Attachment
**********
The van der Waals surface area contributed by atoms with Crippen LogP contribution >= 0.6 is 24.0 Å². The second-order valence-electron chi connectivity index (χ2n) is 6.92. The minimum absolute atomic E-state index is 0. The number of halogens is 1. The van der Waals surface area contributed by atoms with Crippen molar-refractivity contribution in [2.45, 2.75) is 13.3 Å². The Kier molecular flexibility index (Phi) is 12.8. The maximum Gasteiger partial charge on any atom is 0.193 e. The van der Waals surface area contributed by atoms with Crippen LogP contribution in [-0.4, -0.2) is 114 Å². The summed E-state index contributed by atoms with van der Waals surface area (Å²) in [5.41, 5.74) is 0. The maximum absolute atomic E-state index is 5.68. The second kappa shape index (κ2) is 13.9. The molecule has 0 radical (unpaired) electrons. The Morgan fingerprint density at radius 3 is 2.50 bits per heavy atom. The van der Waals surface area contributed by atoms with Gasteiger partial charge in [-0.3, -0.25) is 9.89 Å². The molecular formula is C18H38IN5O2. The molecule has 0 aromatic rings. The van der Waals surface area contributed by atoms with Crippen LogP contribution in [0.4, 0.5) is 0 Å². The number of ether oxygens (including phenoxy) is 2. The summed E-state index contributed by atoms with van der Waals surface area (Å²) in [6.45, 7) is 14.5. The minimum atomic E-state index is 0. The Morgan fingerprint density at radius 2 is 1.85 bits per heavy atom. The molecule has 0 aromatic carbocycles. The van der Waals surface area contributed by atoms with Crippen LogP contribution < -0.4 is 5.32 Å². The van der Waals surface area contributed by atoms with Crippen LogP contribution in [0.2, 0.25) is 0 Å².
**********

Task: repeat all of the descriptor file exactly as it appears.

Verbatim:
The van der Waals surface area contributed by atoms with Crippen LogP contribution >= 0.6 is 24.0 Å². The second-order valence-electron chi connectivity index (χ2n) is 6.92. The minimum absolute atomic E-state index is 0. The number of halogens is 1. The van der Waals surface area contributed by atoms with Crippen molar-refractivity contribution in [2.45, 2.75) is 13.3 Å². The Kier molecular flexibility index (Phi) is 12.8. The maximum Gasteiger partial charge on any atom is 0.193 e. The van der Waals surface area contributed by atoms with Crippen LogP contribution in [-0.4, -0.2) is 114 Å². The summed E-state index contributed by atoms with van der Waals surface area (Å²) in [5.41, 5.74) is 0. The maximum absolute atomic E-state index is 5.68. The second kappa shape index (κ2) is 13.9. The molecule has 0 radical (unpaired) electrons. The Morgan fingerprint density at radius 3 is 2.50 bits per heavy atom. The van der Waals surface area contributed by atoms with Gasteiger partial charge in [-0.3, -0.25) is 9.89 Å². The molecular formula is C18H38IN5O2. The molecule has 0 aromatic rings. The van der Waals surface area contributed by atoms with Crippen LogP contribution in [0.4, 0.5) is 0 Å². The number of ether oxygens (including phenoxy) is 2. The summed E-state index contributed by atoms with van der Waals surface area (Å²) in [6.45, 7) is 14.5. The minimum atomic E-state index is 0. The Morgan fingerprint density at radius 2 is 1.85 bits per heavy atom. The molecule has 0 aromatic carbocycles. The van der Waals surface area contributed by atoms with Crippen LogP contribution < -0.4 is 5.32 Å². The van der Waals surface area contributed by atoms with Crippen LogP contribution in [0.2, 0.25) is 0 Å².